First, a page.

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The State of Software Supply Chain Security [Research]

What is the state of software supply chain security in 2024? New research from BlackBerry reveals that more than 75 percent of software supply chains have experienced cyberattacks in the last 12 months. A comparison to a similar study conducted in 2022 reveals both progress and persistent challenges in securing software supply chains.

In today's interconnected digital landscape, the security of the software supply chain has become a paramount concern for cybersecurity professionals and their organizations. The reliance on third-party vendors and suppliers introduces numerous vulnerabilities, making it imperative to establish robust measures to manage and mitigate these risks.

New Research: The State of Securing Software Supply Chains Now

The BlackBerry survey, which included responses from 1,000 senior IT decision-makers and cybersecurity leaders, aimed to uncover the methods companies use to lower the risk of security breaches within their software supply chains.  

Recovery After an Attack

The survey found that slightly more than half of organizations (51 percent) were able to recover from a breach within a week, a marginal decrease from 53 percent two years ago. However, nearly 40 percent of companies took a month to recover, up from 37 percent previously. These statistics highlight the ongoing struggle businesses face in swiftly addressing breaches and restoring normal operations.

Of concern is that almost three-quarters (74 percent) of attacks originated from members of the software supply chain that companies were unaware of or did not monitor before the breach. This figure underscores the need for enhanced visibility and monitoring practices.

Despite efforts to implement data encryption (52 percent), security awareness training for staff (48 percent), and multi-factor authentication (44 percent), these measures alone have proven insufficient in preventing supply chain attacks. “How a company monitors and manages cybersecurity in their software supply chain has to rely on more than just trust. IT leaders must tackle the lack of visibility as a priority,” says Christine Gadsby, Vice President of Product Security at BlackBerry.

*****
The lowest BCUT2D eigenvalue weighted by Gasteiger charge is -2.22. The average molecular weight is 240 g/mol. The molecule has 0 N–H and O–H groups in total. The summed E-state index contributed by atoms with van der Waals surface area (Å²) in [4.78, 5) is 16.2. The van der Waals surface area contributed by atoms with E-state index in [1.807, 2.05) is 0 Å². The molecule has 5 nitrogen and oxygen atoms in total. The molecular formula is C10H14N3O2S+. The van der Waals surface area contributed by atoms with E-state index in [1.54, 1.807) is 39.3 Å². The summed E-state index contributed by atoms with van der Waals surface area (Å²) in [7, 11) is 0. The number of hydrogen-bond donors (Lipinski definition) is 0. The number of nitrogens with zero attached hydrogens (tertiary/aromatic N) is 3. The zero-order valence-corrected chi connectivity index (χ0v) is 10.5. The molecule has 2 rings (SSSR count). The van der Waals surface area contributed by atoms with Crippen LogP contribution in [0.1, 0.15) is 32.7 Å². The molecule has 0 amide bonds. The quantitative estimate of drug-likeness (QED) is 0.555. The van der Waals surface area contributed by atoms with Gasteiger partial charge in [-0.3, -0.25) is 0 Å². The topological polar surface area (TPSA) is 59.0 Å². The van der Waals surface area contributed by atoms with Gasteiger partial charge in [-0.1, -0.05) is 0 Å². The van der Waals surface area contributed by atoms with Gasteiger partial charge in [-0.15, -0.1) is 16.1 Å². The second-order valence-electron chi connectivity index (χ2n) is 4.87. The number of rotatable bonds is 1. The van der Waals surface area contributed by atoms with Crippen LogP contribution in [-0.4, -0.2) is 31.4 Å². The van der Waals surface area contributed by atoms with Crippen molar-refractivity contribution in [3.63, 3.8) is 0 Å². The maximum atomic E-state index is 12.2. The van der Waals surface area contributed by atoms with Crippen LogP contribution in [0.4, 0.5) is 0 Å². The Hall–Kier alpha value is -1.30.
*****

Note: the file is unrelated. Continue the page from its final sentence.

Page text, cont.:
Impact on Business

The consequences of supply chain attacks are significant, affecting businesses in multiple ways:

  • Financial loss (64 percent)

  • Data loss (59 percent)

  • Reputational damage (58 percent)

  • Operational impact (55 percent)

These figures highlight the multifaceted nature of the risks associated with supply chain breaches and the critical need for comprehensive security strategies.

Confidence Boosted by Monitoring

Interestingly, the survey revealed a high degree of confidence among respondents regarding their suppliers' ability to identify and prevent vulnerabilities. Over two-thirds (68 percent) expressed strong confidence in their suppliers, while 63 percent felt assured that their supply chain partners adhered to adequate cybersecurity regulatory and compliance practices.

This confidence largely stems from regular monitoring practices. The survey found that 41 percent of organizations request proof of cybersecurity compliance from their supply chain partners every quarter. These compliance requests often include a Software Bill of Materials (SBOM) or a Vulnerability Exploitability eXchange (VEX) artifact, ensuring that suppliers maintain robust security measures.

Barriers to Effective Monitoring

However, several barriers hinder regular software inventories and effective monitoring. Survey respondents report the following:

  • Lack of technical understanding (51 percent)

  • Lack of visibility (46 percent)

  • Lack of effective tools (41 percent)

Addressing these barriers is essential for organizations to enhance their monitoring capabilities and ensure the security of their supply chains.

Communicating with Customers After a Supply Chain Attack

Nearly three out of four software supply chains have experienced cyberattacks in the last 12 months, making it crucial to consider the impact on end-users. The survey found that while 78 percent of companies track the impact of supply chain attacks, only 65 percent inform their customers about these incidents.

Says Gadsby, “There is a risk that companies will be afraid of reporting attacks for fear of public shaming and damage to their corporate reputation. And this research comes at a time of increased regulatory and legislative interest in addressing software supply chain security vulnerabilities.”

The research found the primary reason for failing to communicate supply attacks with customers is a concern about the negative impact on corporate reputation (51 percent) followed by insufficient staff resources (45 percent).  

Safeguarding the Software Supply Chain: Progress and Persistence

The security of the software supply chain is a critical concern for modern organizations, and BlackBerry's survey findings highlight both the progress made and the persistent challenges that remain.  

Watch the video below with Christine Gadsby, BlackBerry Vice President of Product Security, to learn more about BlackBerry's approach to software supply chain security and to uncover additional supply chain security trends.

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Bruce Sussman

About Bruce Sussman

Bruce Sussman is Senior Managing Editor at BlackBerry.